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Part 6: The Master’s Assistant

September 14, 2012

(This is the sixth in a series of articles entitled DIVINE CREATIVITY that will present a Biblical apologetic and study on why people are creative. This series contains Scripture passages to read and questions to answer.  Recording your insights in a creative journal may be a valuable exercise.)

Back in Eden, when everything was pure—truth and beauty, creation and motive, God and man—all the glory belonged to God.  At the end of six days, after completing the vast array of the heavens and earth, including man “male and female”, He saw that what He had made was “very good”, and He rested.  Finally, at the beginning of the second week, we get a glimpse of why God created.

>>Read Genesis 2 and note reasons why God created the world.  Also make a list of the interactions between God and Adam.

Many aspects of earth suggest it was created just for humanity.[1]  The distance of the sun from earth, gravity, mean temperature, amount of oxygen in the atmosphere, and many other delicately balanced forces and elements are just right for human habitation.  The first two chapters of Genesis confirm God’s intention to create a place for mankind to dwell from the declaration in 1:28 when God gives Adam and Eve dominion over creation, to the specific provision of food for them in 1:29 and 2:16.

Right before and after God gives Adam the plants to eat, however, there are clues as to why God created the earth— reasons far deeper than merely sustaining man’s physical existence.  In Genesis 2:15 God gives Adam the responsibility for caring for His creation.  He brings Adam into His work, into both His creation and the process of creating.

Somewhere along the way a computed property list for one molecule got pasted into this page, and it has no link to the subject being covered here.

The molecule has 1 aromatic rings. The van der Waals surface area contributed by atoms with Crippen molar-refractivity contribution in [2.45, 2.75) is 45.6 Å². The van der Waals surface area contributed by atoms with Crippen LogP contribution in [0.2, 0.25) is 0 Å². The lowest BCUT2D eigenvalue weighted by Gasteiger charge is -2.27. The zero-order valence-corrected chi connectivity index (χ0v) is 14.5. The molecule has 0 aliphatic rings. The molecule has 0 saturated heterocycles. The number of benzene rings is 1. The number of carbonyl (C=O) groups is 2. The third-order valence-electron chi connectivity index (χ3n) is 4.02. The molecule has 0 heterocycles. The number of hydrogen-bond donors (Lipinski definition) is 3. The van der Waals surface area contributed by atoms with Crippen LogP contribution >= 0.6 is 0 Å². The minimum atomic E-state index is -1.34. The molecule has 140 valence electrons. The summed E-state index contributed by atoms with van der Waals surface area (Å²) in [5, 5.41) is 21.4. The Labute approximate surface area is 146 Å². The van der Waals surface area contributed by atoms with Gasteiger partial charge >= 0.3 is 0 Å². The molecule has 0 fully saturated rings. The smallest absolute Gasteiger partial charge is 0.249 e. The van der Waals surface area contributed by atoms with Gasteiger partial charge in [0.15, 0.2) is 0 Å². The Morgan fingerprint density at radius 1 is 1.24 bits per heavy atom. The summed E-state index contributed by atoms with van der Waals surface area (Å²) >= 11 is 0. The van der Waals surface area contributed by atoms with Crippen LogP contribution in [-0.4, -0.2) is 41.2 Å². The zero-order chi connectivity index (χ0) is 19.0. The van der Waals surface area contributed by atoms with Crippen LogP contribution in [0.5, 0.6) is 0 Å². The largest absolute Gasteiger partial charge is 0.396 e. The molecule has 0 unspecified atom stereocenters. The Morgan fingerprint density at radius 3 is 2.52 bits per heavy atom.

God also brings the animals He made to Adam and lets him name them in 2:19-20, again, bringing him into both the created work and the creative process.  I imagine this event as the first art show—God presenting His works to His assistant.  I can see God leading the horses toward Adam, then standing back, proud of His work, as Adam admires a steed and mare, looks up at God, and smiles as if saying with his eyes, “You made this?  Incredible!”  Each time others are brought— colorful parrots, massive elephants, delicate beta fish, comical penguins—the wonder on Adam’s face and delight in God’s eyes bind them close as they create together, the Master and His assistant.

And finally, when the last animal scampers away, something, or someone, is discovered missing—a suitable helper was not found for Adam.  Was this an unintentional omission, a divine oops— or perhaps an opportunity?  The latter, I think.  In making Eve, God uses a piece of Adam.  He saved the making of Eve until Adam was present, to allow Adam the privilege of giving of himself in her creation.

>>Describe your creative process.  How does creating with God change your process?  What can you do to spend more time with God while you are creating?[2]

Next week: Back to the Garden

[1] The Anthropic Principle is both scientific and controversial.  See Answer 93.

[2] For ideas see Finding Divine Inspiration, by J. Scott McElroy.

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